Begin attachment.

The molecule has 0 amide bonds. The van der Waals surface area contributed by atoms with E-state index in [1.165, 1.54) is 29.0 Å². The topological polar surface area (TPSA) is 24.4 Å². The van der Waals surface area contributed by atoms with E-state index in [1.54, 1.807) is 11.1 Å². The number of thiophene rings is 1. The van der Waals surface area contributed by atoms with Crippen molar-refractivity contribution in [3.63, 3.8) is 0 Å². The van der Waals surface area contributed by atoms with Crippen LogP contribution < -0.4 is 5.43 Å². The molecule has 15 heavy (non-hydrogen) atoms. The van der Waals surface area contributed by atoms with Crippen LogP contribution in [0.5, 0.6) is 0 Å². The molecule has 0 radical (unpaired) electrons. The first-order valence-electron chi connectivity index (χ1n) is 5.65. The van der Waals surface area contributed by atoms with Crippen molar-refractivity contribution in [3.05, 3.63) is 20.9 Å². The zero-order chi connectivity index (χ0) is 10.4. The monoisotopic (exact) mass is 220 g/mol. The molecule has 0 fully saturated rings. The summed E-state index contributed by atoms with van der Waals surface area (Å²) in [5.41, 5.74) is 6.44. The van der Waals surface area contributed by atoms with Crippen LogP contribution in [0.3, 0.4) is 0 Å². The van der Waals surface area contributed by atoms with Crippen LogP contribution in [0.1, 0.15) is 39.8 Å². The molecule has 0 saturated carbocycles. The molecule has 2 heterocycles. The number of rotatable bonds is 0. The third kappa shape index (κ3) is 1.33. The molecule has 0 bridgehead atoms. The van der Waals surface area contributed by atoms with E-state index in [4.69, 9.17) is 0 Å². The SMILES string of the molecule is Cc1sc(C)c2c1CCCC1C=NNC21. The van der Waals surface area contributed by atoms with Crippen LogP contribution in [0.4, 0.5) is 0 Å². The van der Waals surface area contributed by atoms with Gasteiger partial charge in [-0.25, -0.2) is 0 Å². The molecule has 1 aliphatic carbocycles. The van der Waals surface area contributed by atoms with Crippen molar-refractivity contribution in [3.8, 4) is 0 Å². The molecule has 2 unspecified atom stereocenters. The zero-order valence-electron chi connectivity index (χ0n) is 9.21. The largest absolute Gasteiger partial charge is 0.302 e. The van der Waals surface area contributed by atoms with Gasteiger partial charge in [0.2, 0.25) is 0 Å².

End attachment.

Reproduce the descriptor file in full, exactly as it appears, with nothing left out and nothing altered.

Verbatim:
The molecule has 0 amide bonds. The van der Waals surface area contributed by atoms with E-state index in [1.165, 1.54) is 29.0 Å². The topological polar surface area (TPSA) is 24.4 Å². The van der Waals surface area contributed by atoms with E-state index in [1.54, 1.807) is 11.1 Å². The number of thiophene rings is 1. The van der Waals surface area contributed by atoms with Crippen molar-refractivity contribution in [3.63, 3.8) is 0 Å². The van der Waals surface area contributed by atoms with Crippen LogP contribution < -0.4 is 5.43 Å². The molecule has 15 heavy (non-hydrogen) atoms. The van der Waals surface area contributed by atoms with Crippen LogP contribution in [0.5, 0.6) is 0 Å². The molecule has 0 radical (unpaired) electrons. The first-order valence-electron chi connectivity index (χ1n) is 5.65. The van der Waals surface area contributed by atoms with Crippen molar-refractivity contribution in [3.05, 3.63) is 20.9 Å². The zero-order chi connectivity index (χ0) is 10.4. The monoisotopic (exact) mass is 220 g/mol. The molecule has 0 fully saturated rings. The summed E-state index contributed by atoms with van der Waals surface area (Å²) in [5.41, 5.74) is 6.44. The van der Waals surface area contributed by atoms with Crippen LogP contribution in [0.3, 0.4) is 0 Å². The van der Waals surface area contributed by atoms with Crippen LogP contribution in [0.1, 0.15) is 39.8 Å². The molecule has 0 saturated carbocycles. The molecule has 2 heterocycles. The number of rotatable bonds is 0. The third kappa shape index (κ3) is 1.33. The molecule has 0 bridgehead atoms. The van der Waals surface area contributed by atoms with E-state index in [4.69, 9.17) is 0 Å². The SMILES string of the molecule is Cc1sc(C)c2c1CCCC1C=NNC21. The van der Waals surface area contributed by atoms with Crippen LogP contribution in [0.4, 0.5) is 0 Å². The van der Waals surface area contributed by atoms with Gasteiger partial charge in [-0.25, -0.2) is 0 Å². The molecule has 1 aliphatic carbocycles. The van der Waals surface area contributed by atoms with Crippen molar-refractivity contribution in [3.8, 4) is 0 Å². The molecule has 2 unspecified atom stereocenters. The zero-order valence-electron chi connectivity index (χ0n) is 9.21. The largest absolute Gasteiger partial charge is 0.302 e. The van der Waals surface area contributed by atoms with Gasteiger partial charge in [0.2, 0.25) is 0 Å².